Franklin Half Dollar (1948-1963)
The Franklin Half Dollar is of enormous historical significance to American currency. Issued only a few years after WWII and at the beginning stages of the Cold War, this half dollar completed the transition of coin designs away from symbolic figures and artwork to actual historical figures. It was, in effect, the end of an era that has often been called the Golden Age of American coinage.
The coin originated and was ultimately made due to the decision of Mint Director Nellie Tayloe Ross. Ross had, for quite some time, wanted to make a coin in honor of Benjamin Franklin and decided 1948 would be a good year to do so. It’s not difficult to see why Ross chose Franklin. A world-renowned Renaissance man, skilled in printing, publishing, writing, inventing, science, and diplomacy, he also played a pivotal role in leading the American colonies to independence. He was, in every sense of the phrase, a true American hero.
Ross directed John R. Sinnock to sculpt and engrave the portrait of Franklin for the half dollar. Sinnock got to work immediately and performed some truly exceptional work on the coin. Bold, clear, and powerful, the portrait was based off an 18th century bust of Franklin. The phrases ‘LIBERTY’ and ‘IN GOD WE TRUST’ are inscribed on the coin. On the reverse side, there is the Liberty Bell, a clear choice due to both the bell and Franklin having an association with the start of America and both coming from the city of Philadelphia. On this side of the coin there are three inscriptions: ‘UNITED STATES OF AMERICA’, ‘HALF DOLLAR’, and ‘E PLURIBUS UNUM’.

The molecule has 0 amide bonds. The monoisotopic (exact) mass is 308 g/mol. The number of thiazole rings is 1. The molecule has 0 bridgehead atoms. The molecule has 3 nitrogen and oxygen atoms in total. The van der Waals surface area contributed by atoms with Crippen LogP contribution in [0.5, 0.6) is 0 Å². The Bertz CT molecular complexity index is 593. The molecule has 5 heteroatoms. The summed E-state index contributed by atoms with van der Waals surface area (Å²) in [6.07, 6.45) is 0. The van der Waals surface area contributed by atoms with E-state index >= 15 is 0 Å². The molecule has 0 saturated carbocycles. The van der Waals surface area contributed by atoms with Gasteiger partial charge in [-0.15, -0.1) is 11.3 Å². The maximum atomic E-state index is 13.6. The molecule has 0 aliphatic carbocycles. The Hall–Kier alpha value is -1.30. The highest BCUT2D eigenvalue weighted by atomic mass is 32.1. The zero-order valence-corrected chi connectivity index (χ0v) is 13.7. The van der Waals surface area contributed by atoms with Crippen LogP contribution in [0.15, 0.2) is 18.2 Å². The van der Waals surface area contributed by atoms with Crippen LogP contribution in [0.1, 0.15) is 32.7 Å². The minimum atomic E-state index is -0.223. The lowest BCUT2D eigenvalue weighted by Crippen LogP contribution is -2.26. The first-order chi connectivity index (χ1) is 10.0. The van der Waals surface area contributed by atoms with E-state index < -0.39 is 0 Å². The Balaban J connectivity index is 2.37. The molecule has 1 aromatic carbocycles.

The Franklin Half Dollar was minted quite generously and as such there are no ‘rare’ dates for the coin. There were almost 498 million mintings of the coin over its entire lifespan. Due to the high quantity of circulated Franklin Half Dollars, they seldom reach prices higher than their stated value in circulation condition. That said, there are a few dates that can be particularly lucrative for higher quality Mint States. Among these are the years 1949, 1950, 1960, 1961, and 1962. If you are able to find high quality mintages from these dates, you might be looking at a handsome sum of money.
A full set includes 14 different proofs and 35 different business strikes. Due to its compact and highly affordable nature, this is one of the more frequently completed collections of coins. As such, if you have yet to complete your first set collection, the Franklin Half Dollar would make a very effective choice. Alternatively, if you are a highly experienced coin collector with more than a little expendable income, you might want to consider the following challenge: Complete a full set of Franklin Half Dollars in MS-65 and above. This challenge is bound to keep you occupied for quite some time and it can be a very rewarding payoff to know that you have one of the higher quality Franklin Half Dollar sets.